With offseason workouts and minicamps in the rearview mirror and training camps just a few weeks away, we assess the Cleveland Browns' offseason moves and assign a letter grade in the video above.
Best move: When a team has a glaring need and makes a move to fill it, the team deserves credit. The Browns were the NFL’s worst team at stopping the run last season. That was true even though the Browns believe in their players and believe in their system. To address the situation, the Browns added the nose tackle they’ve lacked: Danny Shelton of Washington. Shelton missed OTAs to finish his academic work at Washington, so he’ll need to jump into things during camp. If he can plug the middle like the Browns hope, a weakness could be erased.
Riskiest move: Signing a 36-year-old quarterback and adding a new coordinator and new receivers brings huge challenges to the offense. The Browns aren’t just starting over, they are starting over with the coach who leads the offense, the guy who calls the signals and the receivers who catch his passes. History has shown the challenges involved in this, and when the quarterback is Josh McCown, a guy who lost 10 of 11 starts in 2014, the challenge seems greater. The Browns built their defense on system and players. Their offense is built on hope.
Receiving (non)move: The Browns ignored the wide receiver spot in the draft last season when they knew Josh Gordon would be suspended. They ignored the receiver spot in the draft until the fourth round this season even though Gordon already had been suspended. The team added starting receivers via free agency in Dwayne Bowe and Brian Hartline and drafted a big, strong guy in Vince Mayle. But they still lack a big-play, speed guy. The receiving corps last season was a strength for 10 games, then could not sustain the production. Whether that group has improved enough to help a new quarterback will be closely watched.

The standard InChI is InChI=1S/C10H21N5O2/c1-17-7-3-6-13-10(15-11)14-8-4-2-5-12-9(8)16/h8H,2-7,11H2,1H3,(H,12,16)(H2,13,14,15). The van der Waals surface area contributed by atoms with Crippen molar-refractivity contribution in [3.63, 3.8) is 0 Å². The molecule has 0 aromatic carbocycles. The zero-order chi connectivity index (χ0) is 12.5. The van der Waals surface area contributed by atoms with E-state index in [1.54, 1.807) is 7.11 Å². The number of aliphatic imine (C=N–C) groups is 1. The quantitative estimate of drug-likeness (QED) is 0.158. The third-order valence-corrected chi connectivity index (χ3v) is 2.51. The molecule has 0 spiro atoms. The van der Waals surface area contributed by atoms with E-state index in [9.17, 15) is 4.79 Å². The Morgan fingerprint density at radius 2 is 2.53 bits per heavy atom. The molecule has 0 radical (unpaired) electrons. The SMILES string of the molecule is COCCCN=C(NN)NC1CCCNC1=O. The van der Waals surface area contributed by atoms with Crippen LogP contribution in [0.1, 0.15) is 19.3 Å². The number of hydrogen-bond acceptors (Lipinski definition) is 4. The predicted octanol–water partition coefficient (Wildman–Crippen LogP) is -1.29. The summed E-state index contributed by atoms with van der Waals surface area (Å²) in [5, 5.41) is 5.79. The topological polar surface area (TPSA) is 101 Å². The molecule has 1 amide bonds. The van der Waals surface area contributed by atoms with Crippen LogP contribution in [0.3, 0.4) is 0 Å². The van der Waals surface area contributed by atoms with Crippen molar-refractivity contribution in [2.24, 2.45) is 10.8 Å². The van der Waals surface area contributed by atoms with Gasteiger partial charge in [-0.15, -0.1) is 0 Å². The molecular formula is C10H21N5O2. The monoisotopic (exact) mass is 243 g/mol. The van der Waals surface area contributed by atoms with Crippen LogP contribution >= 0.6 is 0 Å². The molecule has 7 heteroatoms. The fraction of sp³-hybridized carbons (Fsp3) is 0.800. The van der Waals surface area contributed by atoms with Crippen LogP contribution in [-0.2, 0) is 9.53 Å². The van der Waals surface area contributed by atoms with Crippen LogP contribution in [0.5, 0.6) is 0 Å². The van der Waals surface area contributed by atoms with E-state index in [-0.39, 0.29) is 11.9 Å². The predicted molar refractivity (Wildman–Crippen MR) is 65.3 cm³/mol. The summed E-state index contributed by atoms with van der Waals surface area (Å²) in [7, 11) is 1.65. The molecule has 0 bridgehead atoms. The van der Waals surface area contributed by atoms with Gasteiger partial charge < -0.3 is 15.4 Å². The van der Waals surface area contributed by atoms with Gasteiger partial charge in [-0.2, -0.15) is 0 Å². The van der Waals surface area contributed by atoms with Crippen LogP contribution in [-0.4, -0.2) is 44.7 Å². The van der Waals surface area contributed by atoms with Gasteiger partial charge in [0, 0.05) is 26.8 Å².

Training camp outlook: The big question for the Browns as they head to training camp is the same one they’ve had as they’ve headed to training camp every season since 1999: What about the quarterback? The Browns have given the keys to McCown, and they’ve not hesitated to build him up. McCown is a tremendous individual and great to have on a team. He looked sharp in his throws and reads in minicamp. How he plays over the course of a 16-game season remains to be seen. The Browns headed to the offseason with McCown clearly ahead of Johnny Manziel -- and with continued uncertainty about the most important position on the team.